To enable Chrome Duet, copy and paste chrome: // flags # enable-chrome-duet into the address bar and set the dropdown menu to ‘Enabled’. If you want to turn it off later, open that URL again and change the dropdown to ‘Default’.
# 5: Download pages once you’re online
If you need access to a certain page, but you have a spotty connection, constantly tapping reload for a chance to get the information you need can be incredibly frustrating. Thankfully, Chrome offers a solution.
When you’re offline, simply go to any page (either by tapping a link or by entering it in the address bar), and tap the ‘Download when online’ button. As soon as you have an internet connection, Chrome will save the page and give you a notification.
# 6: Close tabs more quickly
If you want to close your current tab without opening the tab overview first, there’s a slightly quicker method. Hold down on the tabs button for a second, and a menu will appear with an option to close the current tab.
You can also create new tabs using this method, but it won’t be any faster than creating tabs through the regular menu.
# 7: Tap a word to search for it
This is a simple feature, but it’s not widely advertised. When you tap on a word or phrase in Chrome, the browser will display an info panel about whatever you selected. Swiping up on the panel will show search results for the selection.
On some devices, a home button is visible in Chrome. This is because some manufacturers include a ‘ChromeCustomizations’ APK in the system folder, which sets default values for bookmarks and the home button. But if that APK isn’t on your device, there’s still a way to add a home button (or remove it, if you don’t want it).
If you don’t already have a home button, paste chrome: // flags / # force-enable-home-page-button into Chrome, select ‘Enabled’ in the dropdown menu, and restart the app twice. Now you have a home button! You can change the address it goes to by navigating to Settings> Home page> Open this page.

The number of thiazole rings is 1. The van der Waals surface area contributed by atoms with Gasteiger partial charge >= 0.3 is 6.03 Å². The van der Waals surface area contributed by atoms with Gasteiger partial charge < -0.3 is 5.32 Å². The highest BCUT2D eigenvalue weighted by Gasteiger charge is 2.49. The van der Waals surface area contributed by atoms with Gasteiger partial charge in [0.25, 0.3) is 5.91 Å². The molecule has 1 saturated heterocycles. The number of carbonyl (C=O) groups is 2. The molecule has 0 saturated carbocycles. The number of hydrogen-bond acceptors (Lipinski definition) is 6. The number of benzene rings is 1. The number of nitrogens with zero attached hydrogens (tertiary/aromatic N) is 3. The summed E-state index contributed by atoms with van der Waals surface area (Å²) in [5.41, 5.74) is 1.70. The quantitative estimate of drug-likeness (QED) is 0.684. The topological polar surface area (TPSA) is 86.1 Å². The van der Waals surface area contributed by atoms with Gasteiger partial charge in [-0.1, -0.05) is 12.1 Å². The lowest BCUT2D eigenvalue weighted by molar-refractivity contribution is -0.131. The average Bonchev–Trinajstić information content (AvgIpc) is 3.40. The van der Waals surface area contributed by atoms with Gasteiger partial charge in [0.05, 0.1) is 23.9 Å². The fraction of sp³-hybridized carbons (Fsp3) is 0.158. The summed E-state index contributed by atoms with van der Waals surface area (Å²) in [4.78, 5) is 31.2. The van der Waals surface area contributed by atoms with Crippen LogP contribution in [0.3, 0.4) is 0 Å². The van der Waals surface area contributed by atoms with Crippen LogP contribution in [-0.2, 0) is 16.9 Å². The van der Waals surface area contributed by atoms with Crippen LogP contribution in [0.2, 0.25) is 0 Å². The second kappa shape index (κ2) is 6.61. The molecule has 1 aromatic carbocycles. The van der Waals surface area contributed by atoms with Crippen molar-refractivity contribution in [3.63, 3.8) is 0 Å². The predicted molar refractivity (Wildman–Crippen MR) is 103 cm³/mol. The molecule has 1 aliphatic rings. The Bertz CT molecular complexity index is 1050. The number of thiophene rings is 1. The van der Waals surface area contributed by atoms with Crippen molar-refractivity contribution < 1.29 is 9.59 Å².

If your device came with a home button in Chrome and you want to get rid of it, simply open Chrome settings (menu button at top-right> Settings), tap ‘Home page,’ and set the switch to off. Easy peasy.
# 9: Save pages as PDF files
As mentioned above, Chrome allows you to save pages to your phone for offline viewing. But what if you want to send the saved page to someone, or permanently download it in a format that can be read by other apps? By combining Chrome’s share feature and Android’s ‘Print as PDF’ function, this can be achieved without any additional tools.
Find the page you want to download, and then press the Share button in the main menu. Select ‘Print’ from the share menu, and change the printer to ‘Save as PDF.’ Then just press the blue button to download the file. Since it’s a PDF, the file can be opened on just about any computer, phone, or tablet.
# 10: Tap on emails, phone numbers, and addresses to use them